Management of clavicle fractures

Research output: Contribution to journalArticle

15 Citations (Scopus)

Abstract

Fractures of the clavicle are among the most common fractures seen by family physicians. Common mechanisms of injury include a fall on an outstretched hand or direct trauma to the bone. Fractures of the middle third of the clavicle are the most common and usually heal without complication when managed with immobilization using a sling or figure-of-8 bandage. Fractures of the distal clavicle often are overlooked and may be difficult to distinguish from an acromioclavicular separation. These fractures are classified into three types. Types I and III fractures of the distal clavicle usually heal with symptomatic treatment. Type II fractures are displaced as a result of ligamentous disruption and usually require surgical repair. Fractures of the proximal third of the clavicle are uncommon. Nondisplaced proximal fractures are successfully treated with sling immobilization. Orthopedic referral is indicated for significant displacement or sternoclavicular dislocation. By following appropriate management guidelines, family physicians can successfully treat most clavicle fractures.

Original languageEnglish (US)
Pages (from-to)121-128
Number of pages8
JournalAmerican Family Physician
Volume55
Issue number1
StatePublished - 1997

Fingerprint

Clavicle
Family Physicians
Immobilization
Wounds and Injuries
Bandages
Orthopedics
Referral and Consultation
Hand
Guidelines
Bone and Bones

ASJC Scopus subject areas

  • Medicine(all)

Cite this

Management of clavicle fractures. / Eiff, M (Patrice).

In: American Family Physician, Vol. 55, No. 1, 1997, p. 121-128.

Research output: Contribution to journalArticle

@article{1556ceb267864c878ee1db96b87c8d83,
title = "Management of clavicle fractures",
abstract = "Fractures of the clavicle are among the most common fractures seen by family physicians. Common mechanisms of injury include a fall on an outstretched hand or direct trauma to the bone. Fractures of the middle third of the clavicle are the most common and usually heal without complication when managed with immobilization using a sling or figure-of-8 bandage. Fractures of the distal clavicle often are overlooked and may be difficult to distinguish from an acromioclavicular separation. These fractures are classified into three types. Types I and III fractures of the distal clavicle usually heal with symptomatic treatment. Type II fractures are displaced as a result of ligamentous disruption and usually require surgical repair. Fractures of the proximal third of the clavicle are uncommon. Nondisplaced proximal fractures are successfully treated with sling immobilization. Orthopedic referral is indicated for significant displacement or sternoclavicular dislocation. By following appropriate management guidelines, family physicians can successfully treat most clavicle fractures.",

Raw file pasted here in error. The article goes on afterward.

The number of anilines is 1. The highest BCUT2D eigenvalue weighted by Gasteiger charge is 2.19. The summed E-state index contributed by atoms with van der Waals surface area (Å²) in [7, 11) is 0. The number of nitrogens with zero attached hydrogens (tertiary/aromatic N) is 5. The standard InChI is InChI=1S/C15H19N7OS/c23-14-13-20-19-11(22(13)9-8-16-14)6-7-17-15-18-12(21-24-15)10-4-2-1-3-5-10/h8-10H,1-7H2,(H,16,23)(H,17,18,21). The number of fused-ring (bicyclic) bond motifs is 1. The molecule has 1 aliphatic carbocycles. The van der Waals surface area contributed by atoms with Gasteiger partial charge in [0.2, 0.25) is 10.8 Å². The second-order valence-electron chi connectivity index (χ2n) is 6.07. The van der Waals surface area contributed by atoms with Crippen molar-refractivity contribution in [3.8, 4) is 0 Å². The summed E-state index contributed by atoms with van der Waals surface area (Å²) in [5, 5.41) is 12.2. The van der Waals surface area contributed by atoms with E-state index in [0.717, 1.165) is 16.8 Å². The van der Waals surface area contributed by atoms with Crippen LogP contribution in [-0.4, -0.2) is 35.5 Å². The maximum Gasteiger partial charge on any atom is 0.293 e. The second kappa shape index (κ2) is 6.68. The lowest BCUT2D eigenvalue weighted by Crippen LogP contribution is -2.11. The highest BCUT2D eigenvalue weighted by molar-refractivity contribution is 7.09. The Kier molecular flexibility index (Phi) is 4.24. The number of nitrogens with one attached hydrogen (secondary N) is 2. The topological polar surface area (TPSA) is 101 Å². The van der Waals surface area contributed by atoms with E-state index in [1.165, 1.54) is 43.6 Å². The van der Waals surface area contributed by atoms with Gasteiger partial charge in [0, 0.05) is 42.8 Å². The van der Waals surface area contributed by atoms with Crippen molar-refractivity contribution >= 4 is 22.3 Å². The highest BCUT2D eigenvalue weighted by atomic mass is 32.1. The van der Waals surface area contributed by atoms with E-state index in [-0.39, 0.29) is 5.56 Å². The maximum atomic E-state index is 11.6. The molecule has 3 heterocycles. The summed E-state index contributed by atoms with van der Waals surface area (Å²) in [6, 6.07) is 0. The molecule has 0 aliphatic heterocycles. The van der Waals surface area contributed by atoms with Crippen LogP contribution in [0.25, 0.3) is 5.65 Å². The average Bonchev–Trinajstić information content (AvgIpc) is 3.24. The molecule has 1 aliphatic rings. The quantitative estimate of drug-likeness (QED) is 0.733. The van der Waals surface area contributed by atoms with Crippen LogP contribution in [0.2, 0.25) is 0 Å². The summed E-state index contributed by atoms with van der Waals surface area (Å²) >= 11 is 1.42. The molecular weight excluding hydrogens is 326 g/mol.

author = "Eiff, {M (Patrice)}",
year = "1997",
language = "English (US)",
volume = "55",
pages = "121--128",
journal = "American Family Physician",
issn = "0002-838X",
publisher = "American Academy of Family Physicians",
number = "1",

}

TY - JOUR

T1 - Management of clavicle fractures

AU - Eiff, M (Patrice)

PY - 1997

Y1 - 1997

N2 - Fractures of the clavicle are among the most common fractures seen by family physicians. Common mechanisms of injury include a fall on an outstretched hand or direct trauma to the bone. Fractures of the middle third of the clavicle are the most common and usually heal without complication when managed with immobilization using a sling or figure-of-8 bandage. Fractures of the distal clavicle often are overlooked and may be difficult to distinguish from an acromioclavicular separation. These fractures are classified into three types. Types I and III fractures of the distal clavicle usually heal with symptomatic treatment. Type II fractures are displaced as a result of ligamentous disruption and usually require surgical repair. Fractures of the proximal third of the clavicle are uncommon. Nondisplaced proximal fractures are successfully treated with sling immobilization. Orthopedic referral is indicated for significant displacement or sternoclavicular dislocation. By following appropriate management guidelines, family physicians can successfully treat most clavicle fractures.

AB - Fractures of the clavicle are among the most common fractures seen by family physicians. Common mechanisms of injury include a fall on an outstretched hand or direct trauma to the bone. Fractures of the middle third of the clavicle are the most common and usually heal without complication when managed with immobilization using a sling or figure-of-8 bandage. Fractures of the distal clavicle often are overlooked and may be difficult to distinguish from an acromioclavicular separation. These fractures are classified into three types. Types I and III fractures of the distal clavicle usually heal with symptomatic treatment. Type II fractures are displaced as a result of ligamentous disruption and usually require surgical repair. Fractures of the proximal third of the clavicle are uncommon. Nondisplaced proximal fractures are successfully treated with sling immobilization. Orthopedic referral is indicated for significant displacement or sternoclavicular dislocation. By following appropriate management guidelines, family physicians can successfully treat most clavicle fractures.

UR - http://www.scopus.com/inward/record.url?scp=0031032068&partnerID=8YFLogxK

UR - http://www.scopus.com/inward/citedby.url?scp=0031032068&partnerID=8YFLogxK

M3 - Article

C2 - 9012272

AN - SCOPUS:0031032068

VL - 55

SP - 121

EP - 128

JO - American Family Physician

JF - American Family Physician

SN - 0002-838X

IS - 1

ER -